2. STATE COURT ASKED IF LONG ARMS REACHES TO PARTY IN UK SUIT
2. When it comes to diversity of jurisdictions, it probably doesn’t get any wider than when the Long Arm Statute has to cross an ocean. Not to belittle the New World’s complexities, but the Old World has such embedded historical precedent that you could call the Magna Carta a relative newcomer when stacked up against Talmudic body and the Code of Hamunarabbi.
So it gets even more humorous when an upper level authority, like the US Court of Appeals for the 2nd Circuit, has to ask a lower one, namely the NY CoA, for “guidance”—a term more familiar when applied to camp counselors or spiritual gurus. Although, when it does come down to a statutory interpretation, namely CPLR section 302(a)(1), the 2nd is preferring to err (or not) on the side of caution, as the lower court’s prior decision does “not yield a clear answer” about the scope of it. The statute confers jurisdiction over a non-NY resident who “in person or through an agent…transacts any business within the state,” if the cause of action arises out of the defendant’s NY transaction.
The instant case is one of a libel judgment won by a Saudi multi-billionaire banker against a writer-researcher in the city. That Ehrenfield was too broke to defend herself in England, where the wily arab filed and won his suit, should tell you a lot about the Hunter and the Game. From the giddyup, the rules of evidence and burden of proof being a whole lot looser there (and assuming Shiek-Yer-Moneymaker could afford some major talent), it was as close to a done deal as you might imagine.
So when he tries to get an enforcement here, the lady countersues that the judgment is not enforceable on constitutional and public policy grounds. The SDNY judge dismissed this outright, finding a lack of personal jurisdiction—which is pretty much how this involves New York State vs. a British court. Then, the US CoA 2nd got a hold of it and had a second think, certifying the question to the state CoA as to whether the statue applies to someone who “sued a NY resident in a non-NY jurisdiction,” which she is and he did, “whose contact with New York stemmed from the foreign lawsuit and whose success in the foreign suit resulted in acts that must be performed by the subject of the suit in New York.” Seems to be pretty clear on the “if” part of the proposition, which is all you need for a certified question. Now the NY CoA is not obligated to answer certified questions from the 2nd Circuit, but—hey!—let’s worry about “then” when we get there, right?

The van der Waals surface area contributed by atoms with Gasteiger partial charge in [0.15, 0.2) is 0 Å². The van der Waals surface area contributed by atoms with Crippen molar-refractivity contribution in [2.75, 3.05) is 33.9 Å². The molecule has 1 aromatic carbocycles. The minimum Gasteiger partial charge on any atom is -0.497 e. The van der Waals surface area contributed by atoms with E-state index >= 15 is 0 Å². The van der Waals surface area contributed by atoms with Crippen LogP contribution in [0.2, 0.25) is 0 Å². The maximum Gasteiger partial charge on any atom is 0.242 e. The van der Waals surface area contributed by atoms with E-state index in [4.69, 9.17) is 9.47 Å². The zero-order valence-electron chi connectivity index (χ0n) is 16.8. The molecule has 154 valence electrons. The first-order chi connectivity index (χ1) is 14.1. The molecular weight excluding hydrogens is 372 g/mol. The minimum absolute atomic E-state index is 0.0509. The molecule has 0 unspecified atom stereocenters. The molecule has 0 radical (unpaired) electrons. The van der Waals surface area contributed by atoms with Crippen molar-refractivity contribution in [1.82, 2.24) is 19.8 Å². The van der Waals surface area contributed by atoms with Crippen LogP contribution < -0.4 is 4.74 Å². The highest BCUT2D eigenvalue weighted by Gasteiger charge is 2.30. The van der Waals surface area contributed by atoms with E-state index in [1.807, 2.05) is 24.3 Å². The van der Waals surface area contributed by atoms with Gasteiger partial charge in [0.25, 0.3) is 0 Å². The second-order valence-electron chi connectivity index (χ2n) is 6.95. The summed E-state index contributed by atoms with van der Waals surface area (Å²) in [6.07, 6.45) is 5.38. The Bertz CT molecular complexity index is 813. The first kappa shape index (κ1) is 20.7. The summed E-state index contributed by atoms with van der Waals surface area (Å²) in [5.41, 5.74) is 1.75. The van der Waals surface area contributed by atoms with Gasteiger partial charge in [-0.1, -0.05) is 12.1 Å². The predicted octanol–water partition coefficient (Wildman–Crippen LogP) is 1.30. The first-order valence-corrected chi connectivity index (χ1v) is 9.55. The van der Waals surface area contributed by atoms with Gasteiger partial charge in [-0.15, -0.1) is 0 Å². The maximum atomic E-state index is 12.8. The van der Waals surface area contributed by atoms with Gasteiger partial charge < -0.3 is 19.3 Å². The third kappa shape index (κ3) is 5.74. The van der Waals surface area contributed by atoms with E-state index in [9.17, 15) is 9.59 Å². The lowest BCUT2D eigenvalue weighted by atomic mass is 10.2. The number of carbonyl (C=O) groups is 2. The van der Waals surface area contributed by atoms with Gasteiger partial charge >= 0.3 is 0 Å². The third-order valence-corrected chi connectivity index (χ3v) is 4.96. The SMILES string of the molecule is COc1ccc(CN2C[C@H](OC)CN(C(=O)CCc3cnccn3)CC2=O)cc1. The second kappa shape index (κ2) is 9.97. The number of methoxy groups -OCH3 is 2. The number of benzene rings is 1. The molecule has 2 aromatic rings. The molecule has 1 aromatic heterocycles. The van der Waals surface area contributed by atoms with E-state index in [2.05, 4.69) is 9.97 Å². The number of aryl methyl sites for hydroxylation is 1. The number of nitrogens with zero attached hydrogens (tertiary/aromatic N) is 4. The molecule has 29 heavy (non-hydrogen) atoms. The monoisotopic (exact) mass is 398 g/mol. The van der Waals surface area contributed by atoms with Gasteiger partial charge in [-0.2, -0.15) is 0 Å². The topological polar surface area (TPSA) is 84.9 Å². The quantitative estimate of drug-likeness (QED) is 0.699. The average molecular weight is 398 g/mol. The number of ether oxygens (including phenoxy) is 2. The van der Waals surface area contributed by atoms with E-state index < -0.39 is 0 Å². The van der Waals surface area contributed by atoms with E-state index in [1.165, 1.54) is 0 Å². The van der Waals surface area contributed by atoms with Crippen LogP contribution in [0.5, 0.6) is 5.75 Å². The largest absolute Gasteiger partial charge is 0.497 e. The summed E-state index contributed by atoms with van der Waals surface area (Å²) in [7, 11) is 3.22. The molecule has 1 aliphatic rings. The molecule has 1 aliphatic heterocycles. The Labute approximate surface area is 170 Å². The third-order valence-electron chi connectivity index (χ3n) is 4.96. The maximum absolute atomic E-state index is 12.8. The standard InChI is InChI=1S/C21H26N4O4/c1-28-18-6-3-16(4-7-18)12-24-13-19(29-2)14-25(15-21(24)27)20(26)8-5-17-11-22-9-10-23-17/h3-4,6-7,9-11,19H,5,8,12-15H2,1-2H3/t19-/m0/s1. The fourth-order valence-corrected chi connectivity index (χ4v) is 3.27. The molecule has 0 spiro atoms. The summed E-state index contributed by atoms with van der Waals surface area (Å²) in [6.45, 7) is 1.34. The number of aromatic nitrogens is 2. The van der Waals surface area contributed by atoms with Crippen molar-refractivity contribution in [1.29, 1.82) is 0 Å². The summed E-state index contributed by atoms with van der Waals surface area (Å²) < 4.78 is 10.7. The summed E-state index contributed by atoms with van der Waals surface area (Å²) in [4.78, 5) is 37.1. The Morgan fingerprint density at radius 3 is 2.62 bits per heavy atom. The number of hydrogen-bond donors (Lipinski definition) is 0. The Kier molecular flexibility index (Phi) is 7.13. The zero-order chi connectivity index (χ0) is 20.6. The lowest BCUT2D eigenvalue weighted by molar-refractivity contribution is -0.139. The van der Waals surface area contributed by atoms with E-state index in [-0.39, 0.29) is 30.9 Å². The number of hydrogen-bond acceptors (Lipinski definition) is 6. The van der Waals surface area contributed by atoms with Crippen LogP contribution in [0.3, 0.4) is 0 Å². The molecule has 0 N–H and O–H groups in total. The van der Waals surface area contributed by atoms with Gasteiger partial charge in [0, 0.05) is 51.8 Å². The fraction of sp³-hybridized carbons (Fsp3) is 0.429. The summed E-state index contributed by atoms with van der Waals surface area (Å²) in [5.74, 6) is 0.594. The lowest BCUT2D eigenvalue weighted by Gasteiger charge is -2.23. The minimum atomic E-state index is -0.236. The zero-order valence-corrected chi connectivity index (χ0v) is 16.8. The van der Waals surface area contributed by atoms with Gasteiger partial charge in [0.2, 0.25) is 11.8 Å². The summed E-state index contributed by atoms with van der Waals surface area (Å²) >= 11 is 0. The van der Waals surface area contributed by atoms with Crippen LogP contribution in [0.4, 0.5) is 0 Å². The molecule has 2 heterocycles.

Ehrenfield put up as evidence the number of papers served upon her and her publisher and the overall plan to use the suit to chill out the work of investigative journalism and the research she does in NYC. This is her attorney’s means of putting the ball in the local courts and taking it “into the paint”—so to speak in some metaphor about “Home court advantage” or such—on the issue of 1st Amendment rights and THAT IS the public policy issue in and of itself. That this would be setting a precedent is why it is being so carefully parsed and measured and weighed.
In poring over the process to date, the 2nd DID agree with SDNY that, at least in one part, CPLR section 302(a)(1) does not provide for personal jurisdiction. Also, that it was correct in refusing to grant a motion for jurisdictional discovery (whatever that is).
At the heart of the matter, the issue at issue, the res, is Eherenfield’s book linking Mahfouz to Al Qeda as a financier of terrorism. In America today, perhaps, there has never been so favorable a climate for this particular contest. Yet, the present state of the legal wrangling has nothing of the nation policy about it: this is strictly on personal jurisdiction—whether the billionaire tribesman has to re-sue in the USA.
When you look at whose filing the Amicus Curae briefs in this—including the American Society of Newspaper Editors, the Author’s Guild, Association of American Publishers and the Online News Association—there’s little question in the peer group that it doesn’t mean here evidence is conclusive. They just want to know what ground they stand on, in the whole world of possible places where such arguments may arise.